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PostPosted: Wed 27 Jun 2012 11:10 pm 
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Well, for glasses we typically use which is "spéaclaí" which I would assume literally means "spectacles" so we don't have the same issue here.


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PostPosted: Wed 27 Jun 2012 11:16 pm 
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Gumbi wrote:
Well, for glasses we typically use which is "spéaclaí" which I would assume literally means "spectacles" so we don't have the same issue here.



Usually yes.
But "gloinneachaí" is used as well (for both wearing glasses and drinking glasses).

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It is recommended that you always wait for three to agree on a translation.
I speak Connemara Irish, and my input will often reflect that.
I will do an mp3 file on request for short translations.

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PostPosted: Wed 27 Jun 2012 11:31 pm 
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Bríd Mhór wrote:
Gumbi wrote:
Well, for glasses we typically use which is "spéaclaí" which I would assume literally means "spectacles" so we don't have the same issue here.



Usually yes.
But "gloinneachaí" is used as well (for both wearing glasses and drinking glasses).

Is that a dialectal spelling? I use gloiní, which can be used for glasses (of the wearing type); it can be used for drinking glasses, too, of course.


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PostPosted: Wed 27 Jun 2012 11:56 pm 
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Gumbi wrote:
Is that a dialectal spelling?

Yes. Probably Conamara only. :D

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It is recommended that you always wait for three to agree on a translation.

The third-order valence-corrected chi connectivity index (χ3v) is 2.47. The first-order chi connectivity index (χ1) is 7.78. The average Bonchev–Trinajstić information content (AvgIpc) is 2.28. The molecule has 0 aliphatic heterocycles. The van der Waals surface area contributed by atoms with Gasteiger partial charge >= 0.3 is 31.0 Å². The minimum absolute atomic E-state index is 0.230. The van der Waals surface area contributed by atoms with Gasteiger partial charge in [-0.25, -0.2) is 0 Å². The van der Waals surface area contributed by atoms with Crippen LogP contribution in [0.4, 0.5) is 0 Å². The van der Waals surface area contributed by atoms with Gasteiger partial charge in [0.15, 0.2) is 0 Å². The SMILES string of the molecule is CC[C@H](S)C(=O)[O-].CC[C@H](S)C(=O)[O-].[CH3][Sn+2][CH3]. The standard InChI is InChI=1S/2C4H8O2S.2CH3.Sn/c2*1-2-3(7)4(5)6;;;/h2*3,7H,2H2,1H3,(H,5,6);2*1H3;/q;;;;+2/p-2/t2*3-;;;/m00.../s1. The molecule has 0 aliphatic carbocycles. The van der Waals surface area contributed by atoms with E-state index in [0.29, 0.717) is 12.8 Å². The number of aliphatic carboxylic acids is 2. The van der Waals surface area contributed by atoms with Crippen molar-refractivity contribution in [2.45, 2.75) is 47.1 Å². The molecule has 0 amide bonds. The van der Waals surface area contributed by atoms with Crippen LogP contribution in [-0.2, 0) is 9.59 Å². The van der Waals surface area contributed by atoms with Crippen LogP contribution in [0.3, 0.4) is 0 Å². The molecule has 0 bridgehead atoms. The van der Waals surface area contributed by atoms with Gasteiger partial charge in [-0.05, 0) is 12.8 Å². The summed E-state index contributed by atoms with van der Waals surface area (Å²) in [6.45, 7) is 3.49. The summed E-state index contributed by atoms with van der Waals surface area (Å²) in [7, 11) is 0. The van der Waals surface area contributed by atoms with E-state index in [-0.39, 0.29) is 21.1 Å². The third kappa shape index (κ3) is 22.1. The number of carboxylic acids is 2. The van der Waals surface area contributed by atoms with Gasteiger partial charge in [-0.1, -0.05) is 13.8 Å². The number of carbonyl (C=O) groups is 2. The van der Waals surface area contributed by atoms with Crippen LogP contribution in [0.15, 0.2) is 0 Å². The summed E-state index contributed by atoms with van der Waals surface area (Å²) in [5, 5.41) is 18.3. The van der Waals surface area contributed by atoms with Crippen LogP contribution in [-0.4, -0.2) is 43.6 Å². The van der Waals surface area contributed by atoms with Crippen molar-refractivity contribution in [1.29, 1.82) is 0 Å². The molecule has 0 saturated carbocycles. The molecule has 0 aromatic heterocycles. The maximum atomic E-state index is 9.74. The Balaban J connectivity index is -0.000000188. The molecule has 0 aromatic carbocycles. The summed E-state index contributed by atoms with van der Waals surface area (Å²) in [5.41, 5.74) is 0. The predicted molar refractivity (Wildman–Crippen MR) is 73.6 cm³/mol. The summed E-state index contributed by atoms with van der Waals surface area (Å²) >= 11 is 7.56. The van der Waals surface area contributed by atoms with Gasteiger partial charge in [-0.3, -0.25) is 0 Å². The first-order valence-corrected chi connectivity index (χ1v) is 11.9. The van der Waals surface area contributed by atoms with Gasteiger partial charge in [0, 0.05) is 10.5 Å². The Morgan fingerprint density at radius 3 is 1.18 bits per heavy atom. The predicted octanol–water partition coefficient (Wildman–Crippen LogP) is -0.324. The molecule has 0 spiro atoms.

I speak Connemara Irish, and my input will often reflect that.
I will do an mp3 file on request for short translations.

___________________________________________________________


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PostPosted: Thu 28 Jun 2012 8:02 am 
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Gumbi wrote:
Well, for glasses we typically use which is "spéaclaí" which I would assume literally means "spectacles" so we don't have the same issue here.
I use spéaclaí also for better vision, but surely exactly the same issue arises - treated as plural in English and singular in Irish.

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Is foghlaimeoir mé. I am a learner. DEFINITELY wait for others to confirm and/or improve.
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PostPosted: Thu 28 Jun 2012 4:58 pm 
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Saoirse wrote:
Gumbi wrote:
Well, for glasses we typically use which is "spéaclaí" which I would assume literally means "spectacles" so we don't have the same issue here.
I use spéaclaí also for better vision, but surely exactly the same issue arises - treated as plural in English and singular in Irish.

Actually, spéaclaí is plural. And FGB has péire spéaclaí for "a pair of spectacles".